Excerpt: Just then the doorbell rang. I took the pot off the burner and went to answer it. I wasn’t too surprised to see my ex-boyfriend standing there. I should have known Ethan wouldn’t give up so easily. “Lily,” he said. Rain dripped down his face, looking oddly like tears. Ethan is a nice man. A widower, with no children, he teaches high school history. He has a quirky sense of humor, likes old movies and takes a vacation every year to some out-of-the-way spot, which shows a sense of adventure. Only last week this had appealed to me. “I won’t stay,” he said quickly. “I wanted to give you this.” He held out a small white box. I made no move to take it. “I thought I made it clear—” I started, but he interrupted with an anger that was new to me. “And I wanted to say one thing without your hanging up on me or—” his hand shot out, grabbing the side of the door—“without shutting the door on me. Literally, I mean, since you’ve already done that emotionally.” He drew a breath. “You may think you can live your life without getting close to anyone or anything, but one day you’ll wake up. I just hope it isn’t too late.” “Thank you for your kind wishes,” I said. “Now if that’s all, I’m busy.” Ethan’s lips tightened. I knew I had hurt him, but wasn’t a clean break the best? I’d been wrong to let him think there was more to our friendship than there was, but he’d been wrong, too, in assuming something that wasn’t there. He held out the box again. The pretty ribbon tied around it was soaked and the color was smearing onto the white cardboard. “I told you I don’t want your ring,” I said as kindly as I could. “It isn’t my ring,” he said. “I took that one back to the jewelers. This is your ring, the one I borrowed. I had it cleaned for you.” “Oh.” Feeling foolish, I accepted the box. I had been so upset earlier that I had forgotten to ask about it. “It’s my mother’s engagement ring,” I said. “I know you were trying to surprise me, but I worried and fretted for three days looking for it.” “I’m sorry,” he said, not sounding sorry at all. “But you have it back now. It’s probably the only engagement ring you’re likely to get.” Ethan turned then and marched back to his car, having delivered the perfect exit line. I shut the door in perfect timing with the slam of his car door. I took the ring out of the box and put it on my finger. For a fleeting moment, I wondered what the ring Ethan had chosen for me had looked like. Maybe everyone else was right and I was wrong. I wished I had handled things better, I thought, still feeling the weight of Grady’s disapproval, Dee’s warning and even my fictional conversation with my grocer. Then, just as I was wistfully imagining a do-over, the doorbell rang again. Of course, Ethan couldn’t let things alone. He’d probably thought of one more cutting remark he just had to make. I decided to let him make it and then sweetly apologize and invite him in for spaghetti. He wouldn’t be able to resist; he loved my mother’s recipe for pasta sauce. After dinner I would explain that he had taken me by surprise (a necessary lie) and that I had reacted badly, but was willing to make amends. If we couldn’t still be friends, at least my conscience would be clear and Ethan could have the satisfaction of thinking that it was he who had ended the relationship.  I flung the door open with a welcoming smile that faded instantly. Because it wasn’t Ethan who stood there. It was a woman, a woman with the same dark blue eyes as mine, and the same brownish-blonde hair, as limp as mine had been a few hours earlier. The woman who had ruined my wedding, and my life. My sister, Jill.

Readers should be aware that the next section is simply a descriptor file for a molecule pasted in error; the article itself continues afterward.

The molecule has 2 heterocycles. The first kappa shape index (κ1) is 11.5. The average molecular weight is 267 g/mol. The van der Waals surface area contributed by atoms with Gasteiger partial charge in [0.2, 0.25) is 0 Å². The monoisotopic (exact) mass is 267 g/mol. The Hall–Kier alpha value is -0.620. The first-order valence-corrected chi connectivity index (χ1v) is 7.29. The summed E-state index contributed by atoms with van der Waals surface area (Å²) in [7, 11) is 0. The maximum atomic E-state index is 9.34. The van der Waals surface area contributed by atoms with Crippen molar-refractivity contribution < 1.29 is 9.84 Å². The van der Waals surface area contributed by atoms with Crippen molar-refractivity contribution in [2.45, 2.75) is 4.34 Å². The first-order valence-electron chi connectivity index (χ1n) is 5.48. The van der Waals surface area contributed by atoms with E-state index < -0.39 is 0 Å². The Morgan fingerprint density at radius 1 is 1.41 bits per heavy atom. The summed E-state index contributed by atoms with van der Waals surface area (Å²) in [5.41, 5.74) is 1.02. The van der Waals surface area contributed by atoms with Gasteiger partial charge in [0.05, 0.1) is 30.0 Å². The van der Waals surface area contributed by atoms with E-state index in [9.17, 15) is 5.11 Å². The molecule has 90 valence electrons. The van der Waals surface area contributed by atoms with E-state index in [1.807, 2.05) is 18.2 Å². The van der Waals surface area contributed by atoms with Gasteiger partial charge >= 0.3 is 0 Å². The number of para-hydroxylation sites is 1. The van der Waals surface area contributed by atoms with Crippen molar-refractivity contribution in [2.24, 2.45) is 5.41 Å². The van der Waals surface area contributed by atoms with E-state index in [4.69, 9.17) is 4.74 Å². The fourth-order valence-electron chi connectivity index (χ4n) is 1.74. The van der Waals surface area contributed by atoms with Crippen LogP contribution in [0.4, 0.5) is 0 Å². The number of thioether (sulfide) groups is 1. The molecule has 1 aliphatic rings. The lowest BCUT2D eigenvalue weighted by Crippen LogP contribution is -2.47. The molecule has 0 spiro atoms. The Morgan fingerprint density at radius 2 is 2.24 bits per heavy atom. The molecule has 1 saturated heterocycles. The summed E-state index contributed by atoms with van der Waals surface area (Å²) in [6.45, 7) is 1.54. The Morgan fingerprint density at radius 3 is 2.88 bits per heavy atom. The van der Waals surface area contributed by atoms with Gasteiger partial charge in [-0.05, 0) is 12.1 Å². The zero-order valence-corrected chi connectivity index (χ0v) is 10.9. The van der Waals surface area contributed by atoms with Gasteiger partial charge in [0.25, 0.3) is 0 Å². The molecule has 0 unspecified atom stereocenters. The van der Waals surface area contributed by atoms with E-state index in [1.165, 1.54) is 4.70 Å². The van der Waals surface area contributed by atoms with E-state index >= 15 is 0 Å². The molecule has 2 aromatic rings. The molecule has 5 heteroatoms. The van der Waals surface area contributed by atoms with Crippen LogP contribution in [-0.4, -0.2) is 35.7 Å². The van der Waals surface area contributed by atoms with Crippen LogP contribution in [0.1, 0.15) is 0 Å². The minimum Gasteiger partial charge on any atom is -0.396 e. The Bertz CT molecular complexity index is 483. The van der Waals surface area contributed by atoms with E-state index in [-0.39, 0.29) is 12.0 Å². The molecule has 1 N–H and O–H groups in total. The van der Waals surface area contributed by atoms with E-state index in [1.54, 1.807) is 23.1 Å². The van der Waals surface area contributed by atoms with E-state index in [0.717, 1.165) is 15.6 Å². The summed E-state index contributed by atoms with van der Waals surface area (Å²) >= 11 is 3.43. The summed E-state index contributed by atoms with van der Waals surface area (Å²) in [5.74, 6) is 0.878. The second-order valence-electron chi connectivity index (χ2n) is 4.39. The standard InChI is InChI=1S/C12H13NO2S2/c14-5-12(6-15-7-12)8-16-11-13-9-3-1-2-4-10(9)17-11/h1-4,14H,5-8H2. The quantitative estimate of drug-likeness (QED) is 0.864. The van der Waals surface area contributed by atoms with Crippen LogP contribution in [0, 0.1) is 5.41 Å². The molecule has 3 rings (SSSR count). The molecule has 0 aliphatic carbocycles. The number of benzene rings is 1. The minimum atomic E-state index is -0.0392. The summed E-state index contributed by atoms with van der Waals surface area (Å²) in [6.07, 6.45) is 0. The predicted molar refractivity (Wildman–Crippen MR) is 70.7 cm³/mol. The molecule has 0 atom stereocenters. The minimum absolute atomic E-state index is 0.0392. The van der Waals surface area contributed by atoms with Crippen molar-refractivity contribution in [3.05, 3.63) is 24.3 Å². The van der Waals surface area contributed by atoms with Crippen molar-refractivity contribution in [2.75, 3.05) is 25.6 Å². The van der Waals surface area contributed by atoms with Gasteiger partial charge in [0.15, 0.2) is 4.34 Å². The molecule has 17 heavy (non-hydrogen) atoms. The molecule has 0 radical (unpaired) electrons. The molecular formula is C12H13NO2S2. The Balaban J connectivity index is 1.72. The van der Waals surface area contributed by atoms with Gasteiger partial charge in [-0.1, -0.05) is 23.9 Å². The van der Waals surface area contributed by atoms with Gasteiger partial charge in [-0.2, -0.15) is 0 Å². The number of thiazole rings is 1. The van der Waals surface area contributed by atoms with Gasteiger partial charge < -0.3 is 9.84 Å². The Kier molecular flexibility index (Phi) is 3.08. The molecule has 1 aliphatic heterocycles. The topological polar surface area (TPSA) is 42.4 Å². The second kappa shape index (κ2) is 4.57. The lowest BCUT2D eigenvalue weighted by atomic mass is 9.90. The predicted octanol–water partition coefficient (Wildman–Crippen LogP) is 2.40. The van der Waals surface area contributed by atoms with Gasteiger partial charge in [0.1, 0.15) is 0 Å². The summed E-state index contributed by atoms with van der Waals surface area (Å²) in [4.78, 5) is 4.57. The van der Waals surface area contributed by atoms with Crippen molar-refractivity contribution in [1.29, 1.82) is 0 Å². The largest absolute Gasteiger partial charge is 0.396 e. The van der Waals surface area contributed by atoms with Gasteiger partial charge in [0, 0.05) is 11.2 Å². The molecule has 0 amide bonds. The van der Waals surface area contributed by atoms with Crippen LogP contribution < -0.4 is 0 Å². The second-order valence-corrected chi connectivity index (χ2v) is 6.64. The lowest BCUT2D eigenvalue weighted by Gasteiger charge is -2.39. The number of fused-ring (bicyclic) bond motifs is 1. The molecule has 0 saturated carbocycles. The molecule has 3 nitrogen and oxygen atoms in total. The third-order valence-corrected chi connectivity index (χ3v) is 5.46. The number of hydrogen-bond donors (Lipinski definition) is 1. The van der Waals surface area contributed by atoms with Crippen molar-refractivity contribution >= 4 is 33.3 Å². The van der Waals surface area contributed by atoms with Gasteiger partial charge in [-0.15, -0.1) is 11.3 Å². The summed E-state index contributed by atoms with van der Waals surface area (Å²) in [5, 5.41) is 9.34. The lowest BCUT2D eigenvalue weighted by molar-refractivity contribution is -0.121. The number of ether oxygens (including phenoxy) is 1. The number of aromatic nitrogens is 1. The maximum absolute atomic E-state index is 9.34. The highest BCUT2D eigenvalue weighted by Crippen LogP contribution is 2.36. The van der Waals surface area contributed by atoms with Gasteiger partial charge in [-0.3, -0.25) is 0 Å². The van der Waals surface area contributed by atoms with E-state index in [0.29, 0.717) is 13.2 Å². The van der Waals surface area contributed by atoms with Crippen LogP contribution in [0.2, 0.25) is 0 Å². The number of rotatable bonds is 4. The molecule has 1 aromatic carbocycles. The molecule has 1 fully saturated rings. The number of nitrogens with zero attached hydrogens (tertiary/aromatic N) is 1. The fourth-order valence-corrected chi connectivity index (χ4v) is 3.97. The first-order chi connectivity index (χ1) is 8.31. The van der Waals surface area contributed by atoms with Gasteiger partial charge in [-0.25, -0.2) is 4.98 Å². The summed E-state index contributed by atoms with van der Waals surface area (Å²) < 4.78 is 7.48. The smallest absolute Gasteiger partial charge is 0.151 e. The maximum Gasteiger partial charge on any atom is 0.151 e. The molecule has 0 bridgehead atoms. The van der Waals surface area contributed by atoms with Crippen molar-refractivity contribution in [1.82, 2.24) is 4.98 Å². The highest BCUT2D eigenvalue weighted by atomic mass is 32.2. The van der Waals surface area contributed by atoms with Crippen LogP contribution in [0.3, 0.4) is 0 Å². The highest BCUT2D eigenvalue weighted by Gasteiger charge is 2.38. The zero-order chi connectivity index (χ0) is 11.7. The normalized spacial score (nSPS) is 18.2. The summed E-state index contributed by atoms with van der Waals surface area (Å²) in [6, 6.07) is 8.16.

Where can we find you and your books?